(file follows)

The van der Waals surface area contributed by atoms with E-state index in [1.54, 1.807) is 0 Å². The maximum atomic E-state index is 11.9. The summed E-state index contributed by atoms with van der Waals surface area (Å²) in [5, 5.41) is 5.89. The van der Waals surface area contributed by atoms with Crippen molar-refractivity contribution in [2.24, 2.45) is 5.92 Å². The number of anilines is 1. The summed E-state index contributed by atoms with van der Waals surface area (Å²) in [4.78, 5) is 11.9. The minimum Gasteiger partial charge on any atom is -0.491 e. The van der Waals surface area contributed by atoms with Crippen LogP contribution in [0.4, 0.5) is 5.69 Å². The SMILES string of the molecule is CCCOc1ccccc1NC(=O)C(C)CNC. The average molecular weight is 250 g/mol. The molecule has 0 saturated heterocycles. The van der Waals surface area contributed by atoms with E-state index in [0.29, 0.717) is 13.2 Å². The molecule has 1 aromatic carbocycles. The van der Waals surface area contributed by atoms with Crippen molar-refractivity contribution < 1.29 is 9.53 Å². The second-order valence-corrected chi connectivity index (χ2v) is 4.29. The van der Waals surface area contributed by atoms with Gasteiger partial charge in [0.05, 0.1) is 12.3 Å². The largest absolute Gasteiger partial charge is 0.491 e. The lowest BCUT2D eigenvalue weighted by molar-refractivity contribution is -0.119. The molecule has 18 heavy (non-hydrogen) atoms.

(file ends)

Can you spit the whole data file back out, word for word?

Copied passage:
The van der Waals surface area contributed by atoms with E-state index in [1.54, 1.807) is 0 Å². The maximum atomic E-state index is 11.9. The summed E-state index contributed by atoms with van der Waals surface area (Å²) in [5, 5.41) is 5.89. The van der Waals surface area contributed by atoms with Crippen molar-refractivity contribution in [2.24, 2.45) is 5.92 Å². The number of anilines is 1. The summed E-state index contributed by atoms with van der Waals surface area (Å²) in [4.78, 5) is 11.9. The minimum Gasteiger partial charge on any atom is -0.491 e. The van der Waals surface area contributed by atoms with Crippen LogP contribution in [0.4, 0.5) is 5.69 Å². The SMILES string of the molecule is CCCOc1ccccc1NC(=O)C(C)CNC. The average molecular weight is 250 g/mol. The molecule has 0 saturated heterocycles. The van der Waals surface area contributed by atoms with E-state index in [0.29, 0.717) is 13.2 Å². The molecule has 1 aromatic carbocycles. The van der Waals surface area contributed by atoms with Crippen molar-refractivity contribution < 1.29 is 9.53 Å². The second-order valence-corrected chi connectivity index (χ2v) is 4.29. The van der Waals surface area contributed by atoms with Gasteiger partial charge in [0.05, 0.1) is 12.3 Å². The largest absolute Gasteiger partial charge is 0.491 e. The lowest BCUT2D eigenvalue weighted by molar-refractivity contribution is -0.119. The molecule has 18 heavy (non-hydrogen) atoms.